Such was his desperation for a full night’s sleep that Comstock Lode journalist and satirist Dan De Quille conceived a bootjack packed with dynamite that “explodes as soon as it hits the ground and annihilates the cat.” Never mind that his explosive epiphany came on the heels of a devastating 1875 fire that ravaged Virginia City, destroying 2,000 buildings and mining properties valued at upward of $10 million . Terrible as the fire had been, the St. Louis Daily Globe-Democrat suggested Comstock denizens had reason enough to be thankful. “There’s a silver lining in the Virginia City cloud in the fact that from 15,000 to 20,000 prowling pussycats are estimated to have gone up in the flames of the recent conflagration.”
This 1890s cat seems content on the bed of a little girl who may be praying her pet purrs but otherwise remains quiet all night.
While it was the ravages of fire that decimated the cats of Virginia City, elsewhere in the West the nocturnal crooners were more likely to be shot, clubbed, lynched or drowned alive. Like outlaws and coyotes, cats even had bounties placed on their heads. “Speaking of the grand and beneficent results of science,” the Newton Kansan reported in 1888, “the senior pharmacists of the Kansas university are offering 15 cents for cats, dead or alive.”
In 1875 south-central Nebraska’s Red Cloud Chief hailed a resident of Beatrice, four counties to the east, who “shot 118 cats in three minutes by the light of the silver moon.” An 1886 edition of The San Saba News praised the unknown persons who had shot some of that central Texas community’s stray dogs and noted, “If they would kill about a hundred cats, while they had their hands in, they would receive the gratitude of a long-suffering public.” In February 1894 Arizona Territory’s Tombstone Weekly Epitaph reported a step in that direction. “Two shots fired in rapid succession early this morning on Fremont Street,” the paper wrote, “resulted in the ninth death of a big black cat whose melodious voice had kept the neighborhood awake the greater part of the night.”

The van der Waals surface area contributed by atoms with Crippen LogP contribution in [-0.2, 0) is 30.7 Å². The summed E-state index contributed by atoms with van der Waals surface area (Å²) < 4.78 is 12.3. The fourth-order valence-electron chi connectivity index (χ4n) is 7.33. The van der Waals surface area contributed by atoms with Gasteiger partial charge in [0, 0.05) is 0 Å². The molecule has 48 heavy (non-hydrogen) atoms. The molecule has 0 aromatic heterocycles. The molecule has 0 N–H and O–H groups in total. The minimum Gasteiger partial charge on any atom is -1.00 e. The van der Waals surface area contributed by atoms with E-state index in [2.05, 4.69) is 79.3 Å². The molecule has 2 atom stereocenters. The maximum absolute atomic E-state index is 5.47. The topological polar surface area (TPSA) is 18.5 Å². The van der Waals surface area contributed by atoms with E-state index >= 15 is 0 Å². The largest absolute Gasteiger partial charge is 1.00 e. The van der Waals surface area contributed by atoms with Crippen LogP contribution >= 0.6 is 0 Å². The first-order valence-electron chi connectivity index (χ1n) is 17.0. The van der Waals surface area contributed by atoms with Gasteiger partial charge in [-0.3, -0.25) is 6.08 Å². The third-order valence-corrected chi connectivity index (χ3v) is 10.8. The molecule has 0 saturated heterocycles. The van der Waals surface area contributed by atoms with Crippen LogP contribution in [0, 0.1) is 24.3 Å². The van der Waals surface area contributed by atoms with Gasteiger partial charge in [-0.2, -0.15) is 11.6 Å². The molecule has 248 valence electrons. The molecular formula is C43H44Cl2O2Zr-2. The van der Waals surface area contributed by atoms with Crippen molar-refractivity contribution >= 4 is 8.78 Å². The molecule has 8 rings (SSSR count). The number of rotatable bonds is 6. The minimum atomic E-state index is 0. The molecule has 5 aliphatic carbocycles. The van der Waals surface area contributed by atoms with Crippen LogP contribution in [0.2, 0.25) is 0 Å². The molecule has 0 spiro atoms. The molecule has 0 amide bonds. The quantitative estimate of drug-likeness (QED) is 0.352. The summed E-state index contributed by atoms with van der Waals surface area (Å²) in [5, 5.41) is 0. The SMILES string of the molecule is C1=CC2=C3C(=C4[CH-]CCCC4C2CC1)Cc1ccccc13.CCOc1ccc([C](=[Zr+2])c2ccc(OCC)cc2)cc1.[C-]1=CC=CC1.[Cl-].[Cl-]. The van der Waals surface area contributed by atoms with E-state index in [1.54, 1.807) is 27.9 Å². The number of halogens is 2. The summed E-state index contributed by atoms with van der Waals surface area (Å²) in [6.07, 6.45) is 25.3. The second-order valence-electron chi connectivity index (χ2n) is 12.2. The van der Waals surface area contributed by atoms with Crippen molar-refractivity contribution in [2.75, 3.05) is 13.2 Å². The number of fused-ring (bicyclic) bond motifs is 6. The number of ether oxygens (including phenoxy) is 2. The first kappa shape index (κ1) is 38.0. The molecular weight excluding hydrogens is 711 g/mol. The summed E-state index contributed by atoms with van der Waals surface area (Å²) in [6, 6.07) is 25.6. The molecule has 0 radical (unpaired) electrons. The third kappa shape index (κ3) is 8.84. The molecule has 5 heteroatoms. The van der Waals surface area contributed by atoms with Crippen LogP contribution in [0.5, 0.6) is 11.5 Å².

A May 1877 report out of Lawrence, Kan., told of a “champion cat-destroying angel” that over the past 10 days had “made 38 full-grown cats bite the dust, and that, too, without the aid of shotgun or poison.” The “angel” in question would catch cats by the tail, then cruelly bash them against a tree, a fence or a wall. “With three cheers, a swing and a tiger, pussy is no more,” the Daily Journal bluntly reported. But even sleepless townspeople had humane limits. In March 1894 officials in San Francisco arrested one John “Judy” Johnson, 13, and Arthur “Fishy” Whiting, 15, “whose studies run mostly to dime novels and the soul-harrowing order of drama,” for having lynched a number of cats—though their slaying of a dog was what may have landed them in jail.